How to Find Content Creator for Your Agency | InfoTechBlogging

Finding a good content creator can sometimes feel like searching for a place to live—all the good ones are either taken already or are too expensive. 


That’s not totally true from our experience. We’ve had significant amounts of experience helping agencies and businesses feel “at home” when they find and match with perfect content creator(s), priming to scale their content output dramatically

How? Black magic, of course. 

Just kidding—we’ve spent thousands of hours learning how to find, attract, and recruit A+ content creators, and we’ve reverse-engineered a way to hire consistent, high-quality writers, even for content at scale. 

Read on to learn the secrets of how to find a high-quality content creator (we will keep this agnostic!), avoid wasting your time, and hit the ground running (if that kind of thing tickles your fancy). 

Start By Knowing Your “Why”

First things first:

Why do you need a content creator?

This isn’t a question to discourage you from hiring one—just the opposite! It’s simply important to know why you need a content creator to begin the process. 

For many, this answer will come down to one thing: it’s just what you’re supposed to do to increase conversions, put out more content, and grow your brand.

And while that’s technically true, it’s also not quite good enough—or what we mean. We want to get a bit more granular here. 

Here’s what we mean:

When you know why you need help, you can communicate that better to a potential hire. You can also be more honest with yourself throughout the hiring process and stay away from the temptation to hire any old content creator. 

It also helps you keep your head on straight throughout the content optimization lifecycle.

The problem is that “why” can be a lot of different things—and it will vary based on the type of business you’re in. Local businesses won’t have the same needs as an agency, and it will even vary from agency to agency. 

That leaves us with a whole list of potential reasons you may need to hire someone to make your content for you (or your clients, in the agency world):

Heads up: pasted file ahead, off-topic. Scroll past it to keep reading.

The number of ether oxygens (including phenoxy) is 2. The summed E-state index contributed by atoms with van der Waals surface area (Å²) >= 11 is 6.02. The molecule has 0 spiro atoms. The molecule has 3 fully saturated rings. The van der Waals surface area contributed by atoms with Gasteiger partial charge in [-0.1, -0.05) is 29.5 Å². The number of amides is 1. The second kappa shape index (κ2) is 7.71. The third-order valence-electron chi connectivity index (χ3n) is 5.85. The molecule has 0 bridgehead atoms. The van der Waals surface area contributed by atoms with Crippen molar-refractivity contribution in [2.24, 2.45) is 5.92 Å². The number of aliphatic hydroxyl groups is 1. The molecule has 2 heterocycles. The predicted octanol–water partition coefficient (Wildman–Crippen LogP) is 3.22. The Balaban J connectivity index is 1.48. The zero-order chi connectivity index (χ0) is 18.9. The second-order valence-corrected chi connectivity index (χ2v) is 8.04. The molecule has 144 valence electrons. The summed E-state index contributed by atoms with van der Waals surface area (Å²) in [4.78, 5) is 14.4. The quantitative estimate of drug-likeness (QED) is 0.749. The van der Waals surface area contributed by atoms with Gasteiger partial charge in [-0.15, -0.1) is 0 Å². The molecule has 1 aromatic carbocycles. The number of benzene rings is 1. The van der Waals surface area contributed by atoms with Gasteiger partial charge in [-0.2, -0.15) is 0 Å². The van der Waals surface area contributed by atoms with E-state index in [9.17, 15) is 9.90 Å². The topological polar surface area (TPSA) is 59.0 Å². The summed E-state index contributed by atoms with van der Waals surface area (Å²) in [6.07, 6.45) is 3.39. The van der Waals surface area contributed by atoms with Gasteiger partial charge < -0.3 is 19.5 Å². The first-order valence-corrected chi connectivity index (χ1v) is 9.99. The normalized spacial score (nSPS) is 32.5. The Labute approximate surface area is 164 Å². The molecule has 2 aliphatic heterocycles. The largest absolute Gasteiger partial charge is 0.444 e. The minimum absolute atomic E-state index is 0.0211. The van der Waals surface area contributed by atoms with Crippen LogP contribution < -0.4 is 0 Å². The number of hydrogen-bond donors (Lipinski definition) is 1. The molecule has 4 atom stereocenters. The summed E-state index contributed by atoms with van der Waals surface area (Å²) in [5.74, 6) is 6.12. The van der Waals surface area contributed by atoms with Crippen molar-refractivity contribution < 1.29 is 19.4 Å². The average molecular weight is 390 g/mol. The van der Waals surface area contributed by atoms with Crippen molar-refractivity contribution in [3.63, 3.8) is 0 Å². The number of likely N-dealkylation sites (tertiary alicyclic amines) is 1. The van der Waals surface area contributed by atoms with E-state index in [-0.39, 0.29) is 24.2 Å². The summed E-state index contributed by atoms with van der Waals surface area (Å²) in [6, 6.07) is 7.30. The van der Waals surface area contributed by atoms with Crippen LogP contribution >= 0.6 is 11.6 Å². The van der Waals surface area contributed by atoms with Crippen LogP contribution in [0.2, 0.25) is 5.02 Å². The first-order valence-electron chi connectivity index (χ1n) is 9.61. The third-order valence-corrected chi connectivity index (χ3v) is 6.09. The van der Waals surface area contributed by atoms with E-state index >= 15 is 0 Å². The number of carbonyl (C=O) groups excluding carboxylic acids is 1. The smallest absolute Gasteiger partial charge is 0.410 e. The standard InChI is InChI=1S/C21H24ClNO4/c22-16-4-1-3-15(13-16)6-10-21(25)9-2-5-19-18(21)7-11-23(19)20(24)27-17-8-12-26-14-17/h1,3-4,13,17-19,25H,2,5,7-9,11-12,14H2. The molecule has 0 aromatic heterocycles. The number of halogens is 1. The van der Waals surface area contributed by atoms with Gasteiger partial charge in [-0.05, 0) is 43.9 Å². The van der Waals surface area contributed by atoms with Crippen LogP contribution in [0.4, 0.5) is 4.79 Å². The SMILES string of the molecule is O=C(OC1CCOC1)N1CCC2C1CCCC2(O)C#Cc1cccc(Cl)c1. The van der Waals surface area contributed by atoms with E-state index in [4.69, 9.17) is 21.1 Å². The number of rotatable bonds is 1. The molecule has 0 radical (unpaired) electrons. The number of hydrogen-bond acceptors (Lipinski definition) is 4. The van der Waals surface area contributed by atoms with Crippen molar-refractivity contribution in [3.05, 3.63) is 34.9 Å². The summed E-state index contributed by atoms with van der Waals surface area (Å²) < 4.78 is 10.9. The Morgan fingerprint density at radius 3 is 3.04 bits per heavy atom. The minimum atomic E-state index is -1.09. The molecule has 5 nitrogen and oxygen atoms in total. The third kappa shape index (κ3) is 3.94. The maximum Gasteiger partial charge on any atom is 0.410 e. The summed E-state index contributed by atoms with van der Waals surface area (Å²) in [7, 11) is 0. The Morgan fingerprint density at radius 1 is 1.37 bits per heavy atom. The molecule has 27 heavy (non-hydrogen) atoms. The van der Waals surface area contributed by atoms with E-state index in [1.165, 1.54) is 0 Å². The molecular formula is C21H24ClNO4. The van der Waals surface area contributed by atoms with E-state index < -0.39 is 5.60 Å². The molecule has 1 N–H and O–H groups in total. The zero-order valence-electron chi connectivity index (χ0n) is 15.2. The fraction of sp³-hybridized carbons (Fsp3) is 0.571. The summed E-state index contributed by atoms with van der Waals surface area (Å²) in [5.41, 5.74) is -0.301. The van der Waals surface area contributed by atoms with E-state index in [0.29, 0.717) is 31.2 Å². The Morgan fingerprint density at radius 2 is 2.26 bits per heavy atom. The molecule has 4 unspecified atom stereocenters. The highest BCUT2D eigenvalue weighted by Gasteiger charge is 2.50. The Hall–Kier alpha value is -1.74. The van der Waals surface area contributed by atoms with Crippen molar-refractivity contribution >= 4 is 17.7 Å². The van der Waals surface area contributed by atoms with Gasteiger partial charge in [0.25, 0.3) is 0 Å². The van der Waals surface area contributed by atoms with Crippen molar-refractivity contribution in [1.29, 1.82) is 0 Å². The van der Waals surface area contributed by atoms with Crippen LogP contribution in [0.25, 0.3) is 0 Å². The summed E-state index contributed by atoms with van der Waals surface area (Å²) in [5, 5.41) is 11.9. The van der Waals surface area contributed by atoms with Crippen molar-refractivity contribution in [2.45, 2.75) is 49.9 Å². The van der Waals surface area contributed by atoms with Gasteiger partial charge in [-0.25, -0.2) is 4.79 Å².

• Search Engine Optimization (SEO)
  • Conversion Rate Optimization (CRO)
  • Need to launch a new website
  • Want to update landing/sales pages
  • Update product pages
  • Flesh out category pages
  • Develop pillar content
  • Publish consistent blog posts
  • Use ebooks for lead magnets
  • Engage your audience with newsletters 
  • Showcase expertise with a white paper
  • Get the word out with press releases
  • Revamp old content
  • Build links
  • Scale your output
  • Need video engagement to increase time on site

All of these are a valid “why”—and you can go even further to connect them to other elements of your digital marketing. You may even have more than one, and that’s okay. As long as you know what the whys are, you can set the expectation for your content creator(s) and the hiring process. 

Speaking of setting expectations, that brings us to the actual hiring process. You’ve ironed out your why and know how to communicate it, but now what?

What To Look For In a Content Creator

It’s time to switch gears and think about what you want to look for in a content creator—and how they can fulfill your why. Sneaky, right?

This is the section where you really need to put on a filter and get ready to wade through some potential low-quality candidates. The good ones are out there, but nothing good comes without a little effort. 

That said, here’s our shortlist of what to look for in your next content creator:

  • Industry Expertise: Can they write authoritatively in your niche? Look for previous work in your field, or even if they’ve helped your competitors. Digging a little deeper than simply the samples they provide will unveil the full scope of their work, too.
  • Ability: Do they truly have the ability to write? You’d be surprised how many creators outsource your outsourcing. Read through their work to see if you like their style (or if it’s consistent).